Meet a Scientist: Narthana Jeganathar Kanmanii and Mariah Denhart
Mar 13
2019

Meet a Scientist: Narthana Jeganathar Kanmanii and Mariah Denhart

By Dr. Maria Wheeler-Dubas, Research and Science Education Outreach Manager

All of the researchers featured on Phipps' Meet a Scientist Saturdays have been trained through our science communication workshops. If you are graduate student, faculty, or professional in any field of STEM and you are interested in the workshop or participating in a Meet a Scientist Saturday, check out our website or contact Phipps’ Science Education Outreach Manager Dr. Maria Wheeler-Dubas at mwheeler-dubas@phipps.conservatory.org.

This weekend, come meet two local scientists and learn about the making the world a better place through a deeper understanding of developmental genetics and remediation of contaminated soils! Doctoral students Narthana Jeganathar Kanmanii, Duquesne University, and Mariah Denhart, University of Pittsburgh, will be in the Tropical Forest this Saturday, March 16, from 1:30-3:30 p.m. Come chat with them!

Welcome! Introduce yourself in five sentences or less:

Narthana: I’m Narthana Jeganathar Kanmanii, 4th year biology Ph.D. student at Duquesne University. I’m an environmental microbiologist and my interest is to study microbes and their role in bioremediation. To be specific, I do research on how anaerobes could help in clean up the toxic heavy metals in the environment based on their metabolic requirements. Outside of research, I enjoy gardening and read books.

Mariah: I am currently investigating how a family of proteins known as T-box proteins control normal limb development. These proteins are known as transcription factors which are a type of protein that can control when genes are turned on or off. All T-box proteins recognize the same sequence of DNA, but each can have different effects on a gene: some of these proteins only turn genes off, some only turn them on, and some are able to do either depending on the tissue. The developing limb simultaneously expresses several major T-box proteins, and when they are not expressed at the correct levels human diseases such as Holt-Oram and Ulnar-Mammary syndrome can arise. We hypothesize that competition between multiple T-box proteins is necessary for normal limb development.

Why did you become a scientist?

Narthana: During my childhood, I had observed the effects and impacts of water pollution to the environment. This experience in childhood was the motivation to become a scientist so that I can help create an eco-friendly and a cleaner society.

Mariah: As a kid, I loved learning about animals and spent a lot of time taking extra science classes or going to interactive science museums. However, the first time I realized I wanted to pursue a scientific career was when I started college and joined a research team investigating marine sponges and the bacteria that live inside them as a way to monitor the health of marine environments. After I graduated I decided I wanted to continue to develop my skills as a scientist and am now a graduate student at the University of Pittsburgh.

What Do you Like to do Outside the Lab?

Mariah: When I am not working on science I usually spend my free time trying to relax by either drawing or spending time walking my dog, Buckles.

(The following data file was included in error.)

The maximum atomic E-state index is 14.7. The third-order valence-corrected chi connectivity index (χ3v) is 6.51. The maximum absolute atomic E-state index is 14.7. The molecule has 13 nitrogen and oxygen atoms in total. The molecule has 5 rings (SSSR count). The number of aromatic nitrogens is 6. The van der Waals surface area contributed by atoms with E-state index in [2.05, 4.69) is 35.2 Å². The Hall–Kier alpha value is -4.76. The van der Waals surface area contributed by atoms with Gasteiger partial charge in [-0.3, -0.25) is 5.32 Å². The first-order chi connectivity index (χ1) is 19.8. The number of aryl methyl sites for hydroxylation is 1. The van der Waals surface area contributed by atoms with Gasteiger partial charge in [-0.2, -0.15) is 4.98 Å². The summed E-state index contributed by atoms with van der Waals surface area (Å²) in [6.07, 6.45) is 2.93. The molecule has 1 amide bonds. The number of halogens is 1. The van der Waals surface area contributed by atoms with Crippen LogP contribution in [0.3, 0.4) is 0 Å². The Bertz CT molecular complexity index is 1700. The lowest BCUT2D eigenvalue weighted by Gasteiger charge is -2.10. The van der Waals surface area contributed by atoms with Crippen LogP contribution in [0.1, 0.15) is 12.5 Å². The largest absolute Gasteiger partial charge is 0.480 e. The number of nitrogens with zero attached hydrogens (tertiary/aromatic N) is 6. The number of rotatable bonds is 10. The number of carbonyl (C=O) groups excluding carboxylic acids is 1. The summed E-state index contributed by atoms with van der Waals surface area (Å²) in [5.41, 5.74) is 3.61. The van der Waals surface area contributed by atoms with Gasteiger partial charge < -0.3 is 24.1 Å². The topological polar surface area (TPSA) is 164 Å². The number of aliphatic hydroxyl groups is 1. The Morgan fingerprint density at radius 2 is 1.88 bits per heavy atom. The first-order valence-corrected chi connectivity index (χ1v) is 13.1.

What is the most exciting thing you’ve ever done at work?

Narthana: I’m fascinated to know how certain microbes utilize heavy metals for their living rather than using oxygen. The most exciting part of my research is to explore how active proteins from the bacteria can convert toxic metal to nontoxic form through different assays.

What is your favorite part of your job?

Mariah: One of my favorite parts of my job is having the opportunity to talk about my research with others because they often ask questions I have not thought of before or suggest new ideas or experiments to design. Science outreach is important for encouraging people to question the world around them and for scientists to explain how they are tackling different problems. Science is a benefit for all, and therefore communication between non-scientists and scientists is key to moving forward and finding new ideas or problems to explore. In addition, science outreach can hopefully inspire new people to become scientists who will bring new ideas and skills to the field.

What skills do you use in your job?

Narthana: Researching and problem-solving are the two important skills that I use day-in and day-out. I use analysis skill to assess large amount of data and to take decision. Furthermore, some of the other skills that I use during research are communication, teamwork and leadership.

What Does a Day in the Lab Look Like For You?

Mariah: Typically, my day in the lab starts with deciding what smaller questions I want to try to answer that will help me answer my big question. After I have decided on the question I set out on designing and performing the experiment. One of the most exciting things that happens in lab is when an experiment actually works as expected. More often than not, experiments do not always work on the first try, and I have to redesign the experiment or read more papers on the subject to find out what I might have missed the first time.

If you weren’t a scientist, what would you be?

Narthana: I have a great passion for dance. So, if I weren’t a scientist, I would be a dance choreographer.

Why is science education important?

Narthana: Everyone’s life revolves around science. To better understand how humans have been evolved from a tiny particle in this earth, it is necessary to understand how science works. Science involves curiosity, new findings, explorations and excitement.


Comments